First Impressions by Charlie Lovett
Jane Austen fans will fall in love with plucky Sophie Collingwood, an antique bookseller on the trail of a rare copy of A Little Book of Allegories. It’s a petite book with big consequences, as it threatens to expose Pride and Prejudice as a fraud.
The Last Bookaneer by Matthew Pearl
Oh, how we love smart thrillers with main characters described as “literary pirates.” A bookaneer is a thief and a smuggler, selling unpublished novels on the black market to cut the legs out from under traditional publishers. When Pen Davenport, the best bookaneer around, hears that Robert Louis Stevenson is writing one last novel, he sets sail for Stevenson’s writing retreat, intent on scoring one last, huge heist.
The Storied Life of A. J. Fikry by Gabrielle Zevin
After his wife dies suddenly, the only thing A. J. Fikry can tolerate is books, and even that interest is wearing thin, as sales at the bookstore he owns are in free fall. He pushes everyone away until an abandoned child appears at his store—one that thaws his heart, and invigorates his life, and exposes why humans have such a lasting affection for books.
The Great Library Series by Rachel Caine
Imagine that the legendary Library of Alexandria still exists, and rules the world of information with a lethal force of robots and soldiers. In Ink and Bone, Paper and Fire, and Ash and Quill, Jess Brightwell is a former book thief who reluctantly registers for the Alexandrian army only to discover a web of corruption. Can Jess and a band of exiled rebels ultimately restore the soul of the great Library?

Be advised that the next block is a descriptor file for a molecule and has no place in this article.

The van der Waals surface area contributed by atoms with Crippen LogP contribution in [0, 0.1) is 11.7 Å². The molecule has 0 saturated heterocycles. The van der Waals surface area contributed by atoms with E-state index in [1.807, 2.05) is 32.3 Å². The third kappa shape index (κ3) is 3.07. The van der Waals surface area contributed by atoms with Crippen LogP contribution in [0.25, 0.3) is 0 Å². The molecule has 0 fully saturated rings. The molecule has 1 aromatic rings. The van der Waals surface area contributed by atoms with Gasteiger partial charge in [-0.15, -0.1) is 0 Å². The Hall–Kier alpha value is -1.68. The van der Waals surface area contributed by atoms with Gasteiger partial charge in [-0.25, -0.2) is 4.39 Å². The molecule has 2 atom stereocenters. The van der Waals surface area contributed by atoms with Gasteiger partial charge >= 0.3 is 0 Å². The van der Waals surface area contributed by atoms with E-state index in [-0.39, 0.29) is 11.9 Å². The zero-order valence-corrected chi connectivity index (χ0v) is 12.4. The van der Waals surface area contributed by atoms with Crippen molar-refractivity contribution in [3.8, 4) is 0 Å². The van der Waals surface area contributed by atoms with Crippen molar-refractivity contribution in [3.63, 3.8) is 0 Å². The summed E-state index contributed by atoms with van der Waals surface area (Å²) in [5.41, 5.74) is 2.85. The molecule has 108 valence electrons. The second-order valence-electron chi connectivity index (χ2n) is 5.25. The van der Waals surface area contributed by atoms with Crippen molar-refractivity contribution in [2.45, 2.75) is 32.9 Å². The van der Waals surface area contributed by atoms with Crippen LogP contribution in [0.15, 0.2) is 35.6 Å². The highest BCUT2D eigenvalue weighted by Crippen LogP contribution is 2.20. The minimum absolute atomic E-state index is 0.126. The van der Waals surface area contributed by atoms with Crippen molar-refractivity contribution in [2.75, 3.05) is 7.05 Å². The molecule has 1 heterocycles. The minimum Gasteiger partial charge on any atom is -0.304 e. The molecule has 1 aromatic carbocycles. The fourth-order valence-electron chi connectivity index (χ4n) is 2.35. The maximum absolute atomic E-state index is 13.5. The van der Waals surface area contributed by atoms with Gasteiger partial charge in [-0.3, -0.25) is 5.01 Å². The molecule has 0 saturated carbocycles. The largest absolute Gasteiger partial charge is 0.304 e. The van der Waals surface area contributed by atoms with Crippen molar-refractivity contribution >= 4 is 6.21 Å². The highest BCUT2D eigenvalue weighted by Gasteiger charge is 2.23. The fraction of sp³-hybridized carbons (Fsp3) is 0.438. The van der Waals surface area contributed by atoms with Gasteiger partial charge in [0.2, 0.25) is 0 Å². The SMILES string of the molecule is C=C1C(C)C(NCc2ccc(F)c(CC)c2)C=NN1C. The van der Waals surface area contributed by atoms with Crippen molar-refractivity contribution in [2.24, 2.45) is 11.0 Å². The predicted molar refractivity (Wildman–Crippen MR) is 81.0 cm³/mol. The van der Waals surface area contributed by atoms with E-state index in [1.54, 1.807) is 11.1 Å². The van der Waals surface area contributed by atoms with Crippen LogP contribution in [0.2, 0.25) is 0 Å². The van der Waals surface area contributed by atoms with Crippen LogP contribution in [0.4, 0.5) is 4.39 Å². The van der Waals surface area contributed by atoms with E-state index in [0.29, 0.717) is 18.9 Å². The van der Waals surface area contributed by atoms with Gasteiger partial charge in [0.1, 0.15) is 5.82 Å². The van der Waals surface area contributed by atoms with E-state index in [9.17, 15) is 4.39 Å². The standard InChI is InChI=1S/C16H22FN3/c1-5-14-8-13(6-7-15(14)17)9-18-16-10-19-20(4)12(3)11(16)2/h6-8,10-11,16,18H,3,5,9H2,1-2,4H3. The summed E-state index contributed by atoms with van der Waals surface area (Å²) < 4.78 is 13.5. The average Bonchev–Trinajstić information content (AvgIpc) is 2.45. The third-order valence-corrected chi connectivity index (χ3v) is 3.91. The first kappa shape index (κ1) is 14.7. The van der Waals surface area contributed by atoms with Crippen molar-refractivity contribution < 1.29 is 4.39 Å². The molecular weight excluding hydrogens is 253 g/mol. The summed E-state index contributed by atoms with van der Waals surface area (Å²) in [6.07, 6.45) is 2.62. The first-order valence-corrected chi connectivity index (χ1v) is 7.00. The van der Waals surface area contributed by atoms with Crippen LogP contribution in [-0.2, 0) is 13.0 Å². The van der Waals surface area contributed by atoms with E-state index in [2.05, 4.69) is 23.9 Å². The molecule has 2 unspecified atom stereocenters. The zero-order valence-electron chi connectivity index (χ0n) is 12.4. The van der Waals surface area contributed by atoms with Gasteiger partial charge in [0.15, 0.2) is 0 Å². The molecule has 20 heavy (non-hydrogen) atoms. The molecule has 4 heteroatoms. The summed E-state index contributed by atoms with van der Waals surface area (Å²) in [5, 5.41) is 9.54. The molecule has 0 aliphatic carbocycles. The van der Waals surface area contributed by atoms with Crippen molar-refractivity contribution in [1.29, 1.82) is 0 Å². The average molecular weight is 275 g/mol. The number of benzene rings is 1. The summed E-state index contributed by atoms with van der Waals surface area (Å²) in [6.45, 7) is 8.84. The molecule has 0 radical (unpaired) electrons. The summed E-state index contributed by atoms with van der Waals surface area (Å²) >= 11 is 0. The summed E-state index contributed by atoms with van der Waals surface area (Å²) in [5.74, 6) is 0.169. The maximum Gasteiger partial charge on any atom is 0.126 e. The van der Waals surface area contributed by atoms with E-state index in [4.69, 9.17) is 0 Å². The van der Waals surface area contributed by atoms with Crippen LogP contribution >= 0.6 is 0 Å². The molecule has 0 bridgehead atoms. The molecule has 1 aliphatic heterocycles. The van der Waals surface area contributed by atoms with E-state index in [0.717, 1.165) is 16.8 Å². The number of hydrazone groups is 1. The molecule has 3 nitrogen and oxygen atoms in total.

The Name of the Rose by Umberto Eco
William of Baskerville is tapped to investigate heresy charges against his Franciscan brothers in 1327. A manuscript in the colossal library at the Italian abbey is the key to solving this mystery, if only he can find it before more bewildering deaths happen during his stay. An international success, this is Eco’s debut novel.
Misery by Stephen King
Be honest. There’s a tiny part of you that understands Annie Wilkes’ (over)reaction to her favorite book series character being killed off. Yes, she should never have kidnapped and tortured the author, but at least he got an amazing new book out of the experience, right?
People of the Book by Geraldine Brooks
Inspired by a true story, this novel traces the journey of the Sarajevo Haggadah, a 14th-century Hebrew text. What Hanna Heath, a rare book conservationist, finds embedded in its binding—stray human hairs and tiny insect wings, for example—tells the story of the people who ensured its survival.
The Library Book by Susan Orlean
We can’t let this list end without mentioning Orlean’s beautiful love letter to local libraries. When the Los Angeles Public Library caught fire in 1986, 400,000 books were lost and 700,000 were damaged. The Library Book is part true crime and part literary history, as it investigates whether this tragedy was an accident or arson, and it introduces readers to the fascinating locals who established and supported the LAPL since its founding in 1926.